Mr. TUCCI: (As Secondo) She likes starch. I don't know. Come on.
Mr. SHALHOUB: (As Primo) How can she want - maybe I should make mashed potatoes for on the other side.
Mr. TUCCI: (As Secondo) Primo, look, don't, okay, because they are the first customer to come in two hours.
Mr. SHALHOUB: (As Primo) No. She's a criminal. I want to talk to her.
MONDELLO: Won't do him a bit of good. Taste is personal, whether you're talking taste in sweets in the film "Chocolat," or taste in wine in the film "Sideways," or taste in garbage in the Pixar comedy "Ratatouille," where a budding chef named Remy, who happens to be a rat, gets very excited when his brother finds a stray bit of cheese.
(Soundbite of movie, "Ratatouille")
Mr. PATTON OSWALT (Actor): (As Remy) And not just any cheese. Tomme de chevre de paix. That would go beautifully with my mushroom and, and, and, oh, this rosemary, this rosemary with maybe, maybe...
MONDELLO: Food is Remy's life, which you might say is the recipe for the most satisfying kind of food movie, one where cuisine isn't just eaten, but helps define character: "Eat Drink Man Woman," where an otherwise undemonstrative Chinese chef creates magnificent meals for three painfully slender daughters who only pick at their food; Japan's "Tampopo," where the quest for the perfect bowl of ramen noodles is a saga to rival "The Magnificent Seven"; and "Like Water for Chocolate," where a love-struck senorita uses actual witchery in the kitchen to express her passion.
(Soundbite of movie, "Like Water for Chocolate")
Unidentified Woman #1: (Spanish spoken)
MONDELLO: Completely sensual indeed. When she throws rose petals and a secret ingredient into her pot, rooms burst into flames and rivals ride off naked to join the Mexican revolution. Food has seldom been given such power on screen.
And if there have been other magical cinematic meals, none has ever been more magical than the 19th century banquet lovingly prepared and exquisitely served in the Danish film "Babette's Feast."
It's a French cook's extravagant thank you to a tiny church congregation that has sheltered her as a refugee in frigid Denmark for years. The problem is, the elderly congregation believes in self-denial, believes that pleasure must be reserved for the hereafter. So while they agree to eat the meal, so as not to hurt Babette's feelings, they vow to each other that they will not enjoy the meal or even talk about it, much to the astonishment of a visitor who can't believe what he's tasting.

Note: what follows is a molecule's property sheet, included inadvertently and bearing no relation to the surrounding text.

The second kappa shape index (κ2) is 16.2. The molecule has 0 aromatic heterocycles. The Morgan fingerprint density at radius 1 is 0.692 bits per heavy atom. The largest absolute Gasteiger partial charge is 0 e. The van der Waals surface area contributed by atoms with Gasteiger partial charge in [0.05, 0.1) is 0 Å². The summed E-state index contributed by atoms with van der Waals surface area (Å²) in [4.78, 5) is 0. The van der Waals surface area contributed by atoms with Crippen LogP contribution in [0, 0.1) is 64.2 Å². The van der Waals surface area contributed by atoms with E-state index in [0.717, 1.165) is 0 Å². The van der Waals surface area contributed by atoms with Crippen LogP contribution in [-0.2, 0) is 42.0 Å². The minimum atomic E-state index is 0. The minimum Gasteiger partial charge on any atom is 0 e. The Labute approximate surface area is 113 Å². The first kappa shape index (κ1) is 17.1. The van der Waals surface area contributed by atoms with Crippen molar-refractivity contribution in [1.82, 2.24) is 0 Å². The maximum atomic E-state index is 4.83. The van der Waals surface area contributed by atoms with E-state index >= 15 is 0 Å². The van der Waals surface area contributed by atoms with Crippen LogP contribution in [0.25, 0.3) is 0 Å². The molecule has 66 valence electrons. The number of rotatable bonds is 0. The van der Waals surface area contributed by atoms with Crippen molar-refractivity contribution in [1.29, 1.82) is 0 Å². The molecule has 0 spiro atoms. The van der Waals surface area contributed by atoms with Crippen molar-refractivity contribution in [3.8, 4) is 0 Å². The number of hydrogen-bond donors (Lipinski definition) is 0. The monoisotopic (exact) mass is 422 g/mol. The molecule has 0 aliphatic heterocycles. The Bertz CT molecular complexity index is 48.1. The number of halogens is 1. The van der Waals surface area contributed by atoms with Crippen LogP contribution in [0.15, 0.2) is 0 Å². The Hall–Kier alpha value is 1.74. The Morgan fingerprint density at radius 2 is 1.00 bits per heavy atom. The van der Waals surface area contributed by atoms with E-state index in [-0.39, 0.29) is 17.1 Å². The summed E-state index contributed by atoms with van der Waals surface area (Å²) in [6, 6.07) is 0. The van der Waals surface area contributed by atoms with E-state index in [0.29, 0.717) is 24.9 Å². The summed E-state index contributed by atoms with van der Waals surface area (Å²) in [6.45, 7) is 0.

(Soundbite of movie, "Babette's Feast")
Unidentified Man #2: (Through translator) Exquisite. Quite definitely, this is a genuine turtle soup.
MONDELLO: Everyone just looks at him. From the embarrassment in their expressions, it's clear that the others, despite their best efforts, are enjoying the meal, but no one in the congregation will admit it.
(Soundbite of movie, "Babette's Feast")
Unidentified Man #2: (Through translator) It is truly the best turtle soup I've had in years.
MONDELLO: I was actually served "Babette's Feast" 20 years ago, when the film premiered. The studio arranged with French restaurants in a few cities to prepare the meal for critics. Nothing mock about the turtle soup, quail in puff pastry with fois gras and truffle sauce, astonishing French cheeses. Film criticism is its own reward, of course, but the rewards that day were a little more savory than usual.
Still, the feast did not top the movie. In the French restaurant where I ate it, the food was delicious, but was still just a meal. In "Babette's Feast" it's more, all tied up in the spiritual: Food as a gift, specifically Eucharistic in nature for a religious community that has denied itself pleasure for decades.
And it is transformative: Old loves are rekindled, long-simmering feuds are forgotten, redemption has a seat at the table. It's fabulous. And whatever the virtues of self-denial on screen, probably not something you want to see on an empty stomach.
I'm Bob Mondello.
BRAND: We've got scenes from several of those cinematic banquets, plus a lot more coverage of summer movies, books, theater, pop culture. It's all there at the Arts and Life section of the new npr.org.